The only thing left to do is thank everyone from my fellow bloggers to the farmers and producers who all gave so generously of their time. Thanks to the lovely Joanna of Smorgasblog for the lift. To Catherine at the Runcible Spoon and the hilarious Aoife of I Can Has Cook for their good company. A big thank you to Caroline and Kirstin of the IFBA. An finally the man who I've mentioned about 20 times in the post - Donal Doherty for sharing his passion and showing us how things can be done when you really believe in the quality of our amazing local produce! 

Wednesday, March 9, 2011

Cinnamon & Raisin Bagels

Boilin' the Bagels

A trip to New York is never complete without ordering a bagel from a deli. The bagel emerges toasty hot and stuffed to the gills with your chosen filling. Pastrami to the thickness of a couple of inches, topped with thin ribboned iceberg lettuce and mayo and tomato. It's a feat to try and take in that first bite.

Since I've visited New york twice, I can by no means make any claims to be an expert. The bagels there are different from the ones you get in the local Spar here. A real bagel has to be boiled, and I don't see no large vats of bubbling water beside the ovens churning out the jambons and chicken fillets. After boiling they are indeed baked as well, but the boiling gives them a chewy and slight hint of dumpling that you just can't get here.

Leaning Tower of Bagels on a Sunny Day!
I decided to make some of my own after reading Donal Skehans post on his mammoth eating holiday in Manhattan. I found a recipe for Cinnamon and Raisin Breakfast Bagels on his blog too - so that all came together nicely. Donal is a long time Irish blogger, just celebrating the release of his second cook book 'Kitchen Hero' Congrats to Donal, hope the book does fantastically!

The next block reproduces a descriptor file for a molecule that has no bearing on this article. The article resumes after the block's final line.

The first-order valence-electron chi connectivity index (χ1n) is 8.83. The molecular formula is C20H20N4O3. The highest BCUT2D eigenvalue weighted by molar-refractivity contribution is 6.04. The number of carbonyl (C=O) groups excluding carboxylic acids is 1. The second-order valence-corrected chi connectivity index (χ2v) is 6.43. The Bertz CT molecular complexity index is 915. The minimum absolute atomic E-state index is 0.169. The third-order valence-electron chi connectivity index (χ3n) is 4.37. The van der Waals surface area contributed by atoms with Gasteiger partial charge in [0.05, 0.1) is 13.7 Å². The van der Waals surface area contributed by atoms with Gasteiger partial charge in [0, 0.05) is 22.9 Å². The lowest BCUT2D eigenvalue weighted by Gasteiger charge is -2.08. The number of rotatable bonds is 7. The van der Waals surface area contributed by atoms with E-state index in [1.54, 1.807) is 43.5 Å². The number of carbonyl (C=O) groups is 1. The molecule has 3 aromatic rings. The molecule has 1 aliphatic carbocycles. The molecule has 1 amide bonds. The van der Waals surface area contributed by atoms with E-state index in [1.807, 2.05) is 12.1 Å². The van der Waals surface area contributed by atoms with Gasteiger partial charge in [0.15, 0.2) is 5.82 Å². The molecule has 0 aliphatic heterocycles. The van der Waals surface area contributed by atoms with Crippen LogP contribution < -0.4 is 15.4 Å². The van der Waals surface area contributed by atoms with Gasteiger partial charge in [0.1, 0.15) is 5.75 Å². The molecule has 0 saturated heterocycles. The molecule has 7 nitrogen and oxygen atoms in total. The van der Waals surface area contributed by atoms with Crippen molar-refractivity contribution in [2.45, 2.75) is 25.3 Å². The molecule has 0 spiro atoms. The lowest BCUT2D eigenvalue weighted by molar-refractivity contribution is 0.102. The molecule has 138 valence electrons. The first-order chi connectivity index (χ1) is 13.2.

I followed his recipe faithfully here, and now have a freezer half full of bagels, just pop them in the toaster for instant breakfast or afternoon tea. Spread with fresh butter, or cream cheese. I attempted hot cross buns last year - and failed miserably, these are much better alternative.


Tuesday, March 1, 2011

Pancake Stack with Toasted Almonds and Maple Syrup

Today is Tuesday

Some confusion arose this morning as to - firstly what day of the week it was and then subsequently - was this pancake Tuesday? I decided it was and went off to fix myself a massive coffee and what turned out to be an equally enormous stack of pancakes.

It is pancake Tuesday - but not until next week, so for once I am ahead of the game and have this recipe for you to try on the real pancake Tuesday!
Serves 2 - makes 10 mini pancakes (diameter 10cm!)
55g plain flour
1 egg
100 ml of milk with 35 ml cold water added in
melted butter - around a tablespoon
Maple Syrup
Large Handful Toasted Almonds

  • Sieve the flour into a large bowl. Add in a pinch of salt if you like.
  • Make a well in the centre of the sifted flour. Break the egg into the centre. Break up the eggs with a spoon and then gently stir, so that the egg pulls in a little flour with each stir. Continue to do this until the mixture is getting thick.
  • Add in a little of the milk mixture - continue until all the flour has been incorporated. If you don't rush then you should have a nice batter that has little lumps. If you do have lumps give it a whisk with a balloon whisk.
  • Allow the mixture to rest for a few minutes if you did use a balloon whisk.
  • Heat up a small non stick frying pan on a med/high heat. Add in a small nob of butter. When it begins to bubble add in a spoonful of the pancake mixture. Swirl around to coat the base of the pan.

  • If you have the pan heated up well - the pancake should take 230 seconds or so on each side. You can see the batter on top slowly turning opaque as it cooks through.
  • Stack pancakes in a warm oven on a plate covered with kitchen towel until you have a huge pile of pancakes. Then enjoy with your topping of choice - sugar and lemon, maple syrup, nutella, banana and Chantilly cream.